Monday, July 20, 2009
Reflect with me on one of the most common plants found in the
Tough and Adaptable: Sword Ferns are found as far north as southeast
Balance and Beauty: The Sword Fern has found its way into millions of backyards across western
The Pathway to Silence: Finally, I invite you to consider the Sword Fern as guardians of the forest along the pathways to silence. Though found ubiquitously among many noisy neighborhoods and highways along the western states and provinces, the Sword Fern is also found in the quietest places of tranquility. Gordon Hempton, a sound recordist who has been recording silent places of
1. Sources: http://green.kingcounty.gov/gonative/Plant.aspx?Act=view&PlantID=37; http://bss.sfsu.edu/holzman/courses/fall00projects/swordfern.html; http://en.wikipedia.org/wiki/Polystichum_munitum; http://www.nwplants.com/plants/ferns/pol_mun_index.html
2. For more on Gordon Hempton and ‘One Square Inch of Silence’, see http://onesquareinch.org
Tuesday, July 14, 2009
Sunday, July 12, 2009
Teresa of Avila (1515-1582) wrote eloquently on prayer as God’s way of watering the garden of the soul.(1) The first and most difficult way of prayer is drawing water from a well. In this method, prayer is by the bucketful, with the heavy lifting work of ropes, pulleys and sheer muscle power to get the water out of the well and carried to the garden of the soul. The second approach to prayer is through a waterwheel system of irrigation. The initial labor of developing the structures of prayer is labor intensive. Once in place, the wheel is powered by the flow of God’s presence past the waterwheel, bringing refreshment to the soul along the piping of our structured prayer life. According to Teresa, the third way of prayer comes only to those who have been matured through the first two means. A spring bubbles forth within the soul’s garden, bringing spiritual grace into the heart of the garden. Teresa admits this to be “an even better way, because the ground is more fully soaked and it is much less work”. But, it is Teresa’s fourth way of prayer which most moves my soul. Rain. Every blade of grass in our innermost being is touched by the life giving goodness of God. In this way of prayer, God does most of the work. We merely receive. Rain falls upon our lives, like going outside in a summer rainstorm and allowing the gift of grace to shower our lives.
1. Teresa of
Monday, July 6, 2009
In distant lands they will remember me.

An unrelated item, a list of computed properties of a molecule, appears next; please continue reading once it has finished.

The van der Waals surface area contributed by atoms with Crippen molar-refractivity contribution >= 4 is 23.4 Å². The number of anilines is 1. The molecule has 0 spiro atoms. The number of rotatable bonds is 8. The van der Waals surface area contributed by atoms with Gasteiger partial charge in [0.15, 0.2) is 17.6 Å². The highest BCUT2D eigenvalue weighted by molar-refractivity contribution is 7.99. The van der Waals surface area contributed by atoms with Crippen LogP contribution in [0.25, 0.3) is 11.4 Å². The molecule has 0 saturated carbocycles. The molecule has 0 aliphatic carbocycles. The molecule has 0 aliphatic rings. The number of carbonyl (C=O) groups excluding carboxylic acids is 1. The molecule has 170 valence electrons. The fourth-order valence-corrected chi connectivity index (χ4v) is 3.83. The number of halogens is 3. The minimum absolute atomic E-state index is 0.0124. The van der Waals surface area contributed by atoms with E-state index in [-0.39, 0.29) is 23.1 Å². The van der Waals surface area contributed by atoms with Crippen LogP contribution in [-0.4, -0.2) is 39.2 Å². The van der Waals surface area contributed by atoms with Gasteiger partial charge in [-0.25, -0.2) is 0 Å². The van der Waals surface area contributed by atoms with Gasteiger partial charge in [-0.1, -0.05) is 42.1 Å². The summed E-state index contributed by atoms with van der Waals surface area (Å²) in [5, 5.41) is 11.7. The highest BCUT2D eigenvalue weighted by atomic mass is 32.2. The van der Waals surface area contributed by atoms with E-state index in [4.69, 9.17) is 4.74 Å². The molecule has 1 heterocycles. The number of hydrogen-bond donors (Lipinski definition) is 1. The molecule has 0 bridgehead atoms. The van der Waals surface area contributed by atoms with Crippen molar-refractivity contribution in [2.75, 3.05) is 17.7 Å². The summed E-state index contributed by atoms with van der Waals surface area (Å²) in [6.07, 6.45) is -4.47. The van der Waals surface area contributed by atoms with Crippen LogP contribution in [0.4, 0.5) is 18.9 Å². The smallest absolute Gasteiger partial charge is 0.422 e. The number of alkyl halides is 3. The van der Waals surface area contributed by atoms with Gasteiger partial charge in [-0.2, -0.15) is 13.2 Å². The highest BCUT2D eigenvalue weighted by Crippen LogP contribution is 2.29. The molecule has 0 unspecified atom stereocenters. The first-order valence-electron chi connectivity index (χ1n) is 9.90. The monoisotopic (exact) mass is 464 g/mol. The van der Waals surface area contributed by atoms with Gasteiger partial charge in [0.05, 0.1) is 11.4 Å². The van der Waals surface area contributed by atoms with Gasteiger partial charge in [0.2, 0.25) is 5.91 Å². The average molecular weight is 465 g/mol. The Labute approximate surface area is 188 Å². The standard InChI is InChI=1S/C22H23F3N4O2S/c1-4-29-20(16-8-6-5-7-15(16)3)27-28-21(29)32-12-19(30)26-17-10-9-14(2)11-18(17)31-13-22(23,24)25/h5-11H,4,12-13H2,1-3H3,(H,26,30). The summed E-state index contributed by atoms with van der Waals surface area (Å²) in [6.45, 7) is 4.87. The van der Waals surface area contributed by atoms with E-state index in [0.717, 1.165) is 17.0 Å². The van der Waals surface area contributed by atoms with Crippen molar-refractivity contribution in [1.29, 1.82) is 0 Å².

They and their children will survive
and they will return.
We arrived on the Isle of Iona, Scotland in the morning fog with silver mist hanging on the white beaches as the ferry made its landing. Heading northward towards the abbey, we stepped along cobblestones through the little island village, past the ruined convent, along the ancient cemetery. It was there next to those gravestones when I saw the bench inviting us to sit and reflect. The wood back was carved with the simple inscription: Rest and Remember: an invitation to the weary traveler’s soul. Sit for a while. Catch your breath. Take a short break. Look out across the silver sea. Watch the day emerge as the sun sparkles in the dew-heavy grass. Rest. Listen as the abbey bells call us to return. Rest and remember.
Remember the year 563, the year Columcille (a.k.a. Columba) arrived from
Remember. Think of the thousands upon ten thousands of travelers coming across oceans, over mountains, by boat, by land, by sea, through the centuries, coming to this island to rest and renew. They keep coming. The day we departed from
Return to the bench called "Remember". Sit here and rest. Watch. Listen. Reflect. Hear the rhythmic song of the sea upon the shores of
Rest and remember. Trace the shoreline northward to the abbey church, rebuilt in the 11th century by the Benedictines after two hundred years of Viking raids had decimated the island population. Walk visually along the path leading from the abbey church to the graveyard, a path known locally as “the Road of the Dead”. Pause for a moment to ponder St. Martin’s high cross, one of the few remaining of the Celtic high crosses on
We travel to distant lands, sometimes simply to sit and remember. We traverse among the ancient stones, along the paths of the dead, to think about those who walked this path before us. In this is we discover once again better how to live and love. In this is our soul’s rest and return.